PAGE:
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At a development crossroads

By Yu Yongding (China Daily)

08:05, August 07, 2012

Economic slowdown has given China the chance to choose between high GDP growth and faster structural adjustment

China's annual GDP growth slowed to 7.6 percent in the second quarter of 2012, down from 8.1 percent in the first quarter and the lowest growth rate since the second quarter of 2009.

The newly released growth data may have dispelled fears of a hard landing for China, but have nonetheless prompted many to argue that China must stimulate its economy further to guarantee 8 percent annual growth.

Since early 2010, in order to contain inflation and property bubbles, the Chinese government has tightened monetary policy. As a result, inflation fell in June to 2.2 percent, a 29-month low, and house prices, for which the National Bureau of Statistics unfortunately has stopped issuing official data, seem to be stabilizing, and may even have fallen, albeit modestly.

The slowdown in China's growth rate is, to a certain extent, a reflection of the success of the government's effort to rein in the real estate bubble, as well as of other official policies aimed at rebalancing the economy. The growth rate of investment in real estate development, which directly accounts for more than 10 percent of GDP, plummeted by 16.3 percentage points year-on-year in the first half of 2012. That led to an investment slowdown in many related industries, such as construction materials, furniture and appliances, causing annual growth in fixed-asset investment to fall from 25.6 percent to 20.4 percent.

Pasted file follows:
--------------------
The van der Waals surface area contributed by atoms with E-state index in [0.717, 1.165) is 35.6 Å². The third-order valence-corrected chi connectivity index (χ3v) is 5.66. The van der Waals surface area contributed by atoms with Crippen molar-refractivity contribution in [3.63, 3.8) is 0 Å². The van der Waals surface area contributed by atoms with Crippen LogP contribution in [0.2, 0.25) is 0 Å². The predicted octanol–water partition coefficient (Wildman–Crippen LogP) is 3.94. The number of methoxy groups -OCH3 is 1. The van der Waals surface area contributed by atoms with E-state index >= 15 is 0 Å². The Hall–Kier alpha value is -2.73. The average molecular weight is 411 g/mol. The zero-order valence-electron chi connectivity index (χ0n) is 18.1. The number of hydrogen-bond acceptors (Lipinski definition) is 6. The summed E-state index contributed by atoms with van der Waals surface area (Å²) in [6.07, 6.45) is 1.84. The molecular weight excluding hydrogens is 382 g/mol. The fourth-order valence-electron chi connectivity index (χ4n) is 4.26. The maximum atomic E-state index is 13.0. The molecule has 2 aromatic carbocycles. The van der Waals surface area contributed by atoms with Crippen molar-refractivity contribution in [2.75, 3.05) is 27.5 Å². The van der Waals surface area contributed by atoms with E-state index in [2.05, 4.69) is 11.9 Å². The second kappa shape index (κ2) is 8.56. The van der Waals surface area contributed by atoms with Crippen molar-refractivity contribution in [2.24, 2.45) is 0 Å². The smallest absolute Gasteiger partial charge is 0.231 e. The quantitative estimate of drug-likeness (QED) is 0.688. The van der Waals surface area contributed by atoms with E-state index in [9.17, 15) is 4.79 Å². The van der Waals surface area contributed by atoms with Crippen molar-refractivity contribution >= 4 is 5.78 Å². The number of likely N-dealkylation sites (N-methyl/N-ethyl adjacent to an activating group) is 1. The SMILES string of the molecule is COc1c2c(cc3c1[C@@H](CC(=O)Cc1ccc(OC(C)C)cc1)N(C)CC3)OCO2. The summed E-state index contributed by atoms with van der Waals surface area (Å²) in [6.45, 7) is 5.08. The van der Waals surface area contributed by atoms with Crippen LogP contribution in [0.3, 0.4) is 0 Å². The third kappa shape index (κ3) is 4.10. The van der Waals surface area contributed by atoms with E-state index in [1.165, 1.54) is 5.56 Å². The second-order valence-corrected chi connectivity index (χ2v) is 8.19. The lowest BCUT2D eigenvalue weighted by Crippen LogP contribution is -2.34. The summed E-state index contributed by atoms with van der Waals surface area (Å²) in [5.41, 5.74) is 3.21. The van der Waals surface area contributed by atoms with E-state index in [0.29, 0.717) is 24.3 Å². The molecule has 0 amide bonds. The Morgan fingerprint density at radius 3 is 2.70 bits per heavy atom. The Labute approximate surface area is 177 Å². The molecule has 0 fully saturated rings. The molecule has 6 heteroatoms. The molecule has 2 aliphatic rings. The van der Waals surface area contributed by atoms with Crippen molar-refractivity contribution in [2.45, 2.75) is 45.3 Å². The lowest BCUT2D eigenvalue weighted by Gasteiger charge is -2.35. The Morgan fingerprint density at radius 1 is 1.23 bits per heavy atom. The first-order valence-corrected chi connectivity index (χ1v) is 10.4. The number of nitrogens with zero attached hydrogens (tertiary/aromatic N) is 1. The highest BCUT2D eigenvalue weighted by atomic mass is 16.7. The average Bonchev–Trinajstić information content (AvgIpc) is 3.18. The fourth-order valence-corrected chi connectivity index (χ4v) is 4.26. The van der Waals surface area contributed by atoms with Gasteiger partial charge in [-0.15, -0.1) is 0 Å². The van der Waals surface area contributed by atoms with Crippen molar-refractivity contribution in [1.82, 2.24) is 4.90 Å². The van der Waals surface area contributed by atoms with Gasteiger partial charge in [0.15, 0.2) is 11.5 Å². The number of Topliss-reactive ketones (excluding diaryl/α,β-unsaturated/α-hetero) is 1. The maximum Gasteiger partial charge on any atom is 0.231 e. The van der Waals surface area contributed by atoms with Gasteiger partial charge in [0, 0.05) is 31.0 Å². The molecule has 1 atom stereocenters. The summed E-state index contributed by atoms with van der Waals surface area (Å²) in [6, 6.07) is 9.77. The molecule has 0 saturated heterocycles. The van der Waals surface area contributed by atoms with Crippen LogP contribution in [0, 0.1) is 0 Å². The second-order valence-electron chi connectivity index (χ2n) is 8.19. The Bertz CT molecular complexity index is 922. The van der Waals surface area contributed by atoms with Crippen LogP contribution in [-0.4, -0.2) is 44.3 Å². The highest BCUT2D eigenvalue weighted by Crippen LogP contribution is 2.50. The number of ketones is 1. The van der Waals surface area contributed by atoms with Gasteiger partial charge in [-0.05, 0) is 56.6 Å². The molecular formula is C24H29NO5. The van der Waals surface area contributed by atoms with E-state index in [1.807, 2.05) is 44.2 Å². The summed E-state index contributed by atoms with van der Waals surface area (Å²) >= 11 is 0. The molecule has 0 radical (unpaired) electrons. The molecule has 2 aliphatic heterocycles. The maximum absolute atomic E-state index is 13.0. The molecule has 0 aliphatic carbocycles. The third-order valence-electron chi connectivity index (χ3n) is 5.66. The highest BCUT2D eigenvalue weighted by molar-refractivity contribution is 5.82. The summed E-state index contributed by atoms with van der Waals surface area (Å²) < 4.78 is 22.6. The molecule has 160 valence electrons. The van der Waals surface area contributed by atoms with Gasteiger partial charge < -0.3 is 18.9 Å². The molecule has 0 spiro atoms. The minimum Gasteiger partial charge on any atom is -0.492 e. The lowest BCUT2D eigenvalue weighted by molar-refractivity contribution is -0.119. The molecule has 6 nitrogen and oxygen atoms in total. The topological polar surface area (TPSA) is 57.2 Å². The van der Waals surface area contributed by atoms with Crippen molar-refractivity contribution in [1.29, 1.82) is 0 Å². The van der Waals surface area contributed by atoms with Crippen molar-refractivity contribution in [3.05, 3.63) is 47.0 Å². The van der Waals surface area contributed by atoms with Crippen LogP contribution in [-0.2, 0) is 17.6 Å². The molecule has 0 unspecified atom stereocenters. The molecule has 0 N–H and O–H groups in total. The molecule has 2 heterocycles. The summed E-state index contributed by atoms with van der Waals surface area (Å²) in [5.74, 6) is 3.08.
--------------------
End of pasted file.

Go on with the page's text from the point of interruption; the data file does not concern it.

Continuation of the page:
The trend for household consumption is less clear. But many economists have found evidence that growth in household consumption in the first half of 2012 was stronger than official statistics have shown.

The slowdown of the economy in 2012 should have been anticipated in 2011 by the government. In early 2012, in his speech to the annual National People's Congress, Premier Wen Jiabao, explaining why the government's indicative target for economic growth in 2012 was 7.5 percent, pointed out that the purpose was "to guide people in all sectors to focus their work on accelerating the transformation of the pattern of economic development and making economic development more sustainable and efficient".

In fact, to create adequate space for changing the GDP-centered growth pattern, China's 12th Five-Year Plan (2011-15) set an indicative target of 7 percent annual average GDP growth.

China's investment rate is about 50 percent of GDP, while real estate investment accounts for more than 10 percent of GDP. Given the prevalence of repetitive constructions and ubiquitous waste, investment efficiency is deteriorating quickly. With an annual growth rate of 10 percent, an investment rate of 50 percent implies a capital output ratio of five, which is unusually high relative to other countries.

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